Block copolymers of incompatible segments form microphase-separated structures in the bulk or in solution. The observed morphologies include spheres, rods, vesicles, lamellae, worm-like micelles, and several others.1, 2 Block copolymer micelles that are thermodynamically stable under a given set of conditions have many potential applications. They have, for example, been used as templates to produce metal nanoparticle arrays3 or drug delivery vehicles.4
The morphological characteristics of a given system depend on the conditions of preparation such as, for instance, the thermodynamic quality of the solvent, temperature, and concentration. For this reason, it is impossible to use these systems (e.g., spherical micelles) in specific applications under different conditions, for example, in a different solvent, at a different temperature or at other concentrations. In the recent years, block copolymer nanostructures have been chemically processed to yield permanent nanostructures5 including hollow nanospheres,6 vesicles,7 and nanotubes.8
Crosslinking has been shown to be important to the preservation of mesostructural ordering. Without crosslinks, the block copolymer nanostructures rearrange extensively upon solvent swelling, destroying the spatial patterning imposed by preprocessing. The preparation of fixed nanometer-sized structures based on block copolymers has attracted much attention mainly due to the fact that they span the size range from 10 to 500 nm and fill the gap between structures obtained by lithographic techniques and those from small molecule self-assembly.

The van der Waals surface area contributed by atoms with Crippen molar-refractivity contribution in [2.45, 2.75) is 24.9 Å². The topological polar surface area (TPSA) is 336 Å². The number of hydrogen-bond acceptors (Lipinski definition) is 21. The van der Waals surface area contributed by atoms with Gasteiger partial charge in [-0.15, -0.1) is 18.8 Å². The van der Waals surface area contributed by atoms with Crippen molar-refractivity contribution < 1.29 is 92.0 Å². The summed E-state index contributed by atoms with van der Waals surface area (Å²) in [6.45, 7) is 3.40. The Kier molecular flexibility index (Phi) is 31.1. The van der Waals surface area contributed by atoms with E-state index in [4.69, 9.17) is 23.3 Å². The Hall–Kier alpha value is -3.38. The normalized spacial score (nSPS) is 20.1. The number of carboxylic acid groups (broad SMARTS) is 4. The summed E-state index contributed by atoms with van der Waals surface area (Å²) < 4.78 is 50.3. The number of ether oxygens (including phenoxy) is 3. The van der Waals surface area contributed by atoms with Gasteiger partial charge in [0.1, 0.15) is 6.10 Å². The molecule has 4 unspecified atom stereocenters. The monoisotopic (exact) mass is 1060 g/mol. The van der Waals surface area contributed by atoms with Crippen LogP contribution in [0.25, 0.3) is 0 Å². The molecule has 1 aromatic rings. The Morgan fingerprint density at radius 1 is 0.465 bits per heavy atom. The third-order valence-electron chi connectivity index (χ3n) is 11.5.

Various strategies have been used to construct stabilized supramolecular assemblies. One strategy is based on the self-assembly of block copolymers in the bulk.9, 10 Depending on their composition, they can form various morphologies in the solid state. Selective crosslinking of one of the blocks and redissolution leads to nanoscopic particles. Concerning the preparation of one-dimensional polymer nanofibers, Liu et al.9 stabilized polystyrene-b-poly(cinnamoylethyl methacrylate) chains by performing photo crosslinking reaction in the bulk. In a different approach, Müller and coworkers10 have chemically crosslinked the polybutadiene chains of a triblock terpolymer by treating with S2Cl2 reagent. The as-prepared nanostructures were found to be dispersed in organic media.